Bali finalizes plans

Ni Komang Erviani THE JAKARTA POST ,  DENPASAR   |  Sat, 01/17/2009 5:27 PM  |  Bali

The Bali provincial administration plans to install 1,000 CCTVs over the next five years to increase security on the island.

Head of the Bali Nationhood, Political and Community Protection Office, Made Denayasa, said Thursday his office would begin installing the CCTVs in the island’s main gateways such as the Gilimanuk ferry crossing and Benoa Port.

Gilimanuk ferry crossing, at the western tip of the island, is the main entry point for migrant workers from Java. Benoa Port, which is used for fishing and trade, lies in southern Denpasar.

He said the CCTVs would also be installed in the island’s traditional fishing ports such as Pengambengan in Jembrana and Kedonganan in Badung. “In Bali there are many traditional ports that do not yet have proper security supervision and are prone to infiltration,” Denayasa said.

He said more CCTVs would be installed in strategic areas that are popular with tourists, such as Kuta and Seminyak, to prevent any security problems including the smuggling of bomb-making materials.

The island’s coastal areas, which host a large number of traditional ports, have been identified by the intelligence authorities as Bali’s main weakness in preventing terrorism.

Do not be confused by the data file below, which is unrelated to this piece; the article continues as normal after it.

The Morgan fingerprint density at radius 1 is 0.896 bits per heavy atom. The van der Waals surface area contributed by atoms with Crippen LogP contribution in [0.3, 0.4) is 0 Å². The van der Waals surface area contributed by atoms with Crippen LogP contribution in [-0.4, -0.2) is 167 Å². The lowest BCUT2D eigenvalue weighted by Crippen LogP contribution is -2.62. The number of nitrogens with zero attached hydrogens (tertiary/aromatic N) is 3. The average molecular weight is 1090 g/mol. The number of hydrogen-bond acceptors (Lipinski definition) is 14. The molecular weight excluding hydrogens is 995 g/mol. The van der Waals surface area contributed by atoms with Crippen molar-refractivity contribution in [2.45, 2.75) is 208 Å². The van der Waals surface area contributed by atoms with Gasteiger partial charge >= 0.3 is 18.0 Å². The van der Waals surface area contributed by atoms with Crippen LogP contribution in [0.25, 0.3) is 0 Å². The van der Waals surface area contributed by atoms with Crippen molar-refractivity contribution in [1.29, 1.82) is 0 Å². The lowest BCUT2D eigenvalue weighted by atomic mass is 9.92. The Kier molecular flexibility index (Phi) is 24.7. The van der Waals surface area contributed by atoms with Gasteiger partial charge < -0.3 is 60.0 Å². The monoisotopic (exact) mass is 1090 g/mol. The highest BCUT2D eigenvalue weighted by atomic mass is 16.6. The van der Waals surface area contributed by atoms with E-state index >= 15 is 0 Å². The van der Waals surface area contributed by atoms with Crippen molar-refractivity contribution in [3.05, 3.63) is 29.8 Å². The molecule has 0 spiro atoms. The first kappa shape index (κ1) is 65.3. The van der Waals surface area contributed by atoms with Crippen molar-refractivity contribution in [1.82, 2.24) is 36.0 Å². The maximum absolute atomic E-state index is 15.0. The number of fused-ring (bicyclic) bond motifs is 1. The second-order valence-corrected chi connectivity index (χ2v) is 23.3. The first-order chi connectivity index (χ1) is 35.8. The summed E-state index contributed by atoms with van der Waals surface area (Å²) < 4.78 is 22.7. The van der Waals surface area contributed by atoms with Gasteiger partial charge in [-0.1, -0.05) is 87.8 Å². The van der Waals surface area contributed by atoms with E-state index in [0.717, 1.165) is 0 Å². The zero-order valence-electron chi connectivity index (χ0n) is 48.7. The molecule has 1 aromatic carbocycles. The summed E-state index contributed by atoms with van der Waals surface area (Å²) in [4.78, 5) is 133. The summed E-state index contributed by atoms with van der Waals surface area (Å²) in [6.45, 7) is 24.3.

He said the installment of CCTVs was part of the Bali administration’s efforts to create a security system that adheres to international standards.

This security system, which is scheduled to launch in August, will cost Rp 16 billion (US$1.45 million).

he Bali Police have installed 28 CCTVs throughout Bali, including Sanur, Ngurah Rai International Airport and the Gilimanuk ferry crossing.

“The CCTVs that have been installed are limited in number and are low-tech compared to international standards, therefore the present security system has not reached its potential yet,” Denayasa said.

Bali Police Operation Division chief Sr. Comr. Satriya Hari said the police had requested an additional 72 CCTVs from the Bali administration.

“It is extremely important to have more CCTVs to monitor floods and traffic,” he said Thursday.

“On last Saturday’s flood, all we could monitor was Jl. Legian.”

Flash floods inundated roads and homes on Jl. Legian in Seminyak and Kuta, while several houses in Denpasar had to be evacuated after floodwater, of up to a meter in height, entered homes in Sidakarya.

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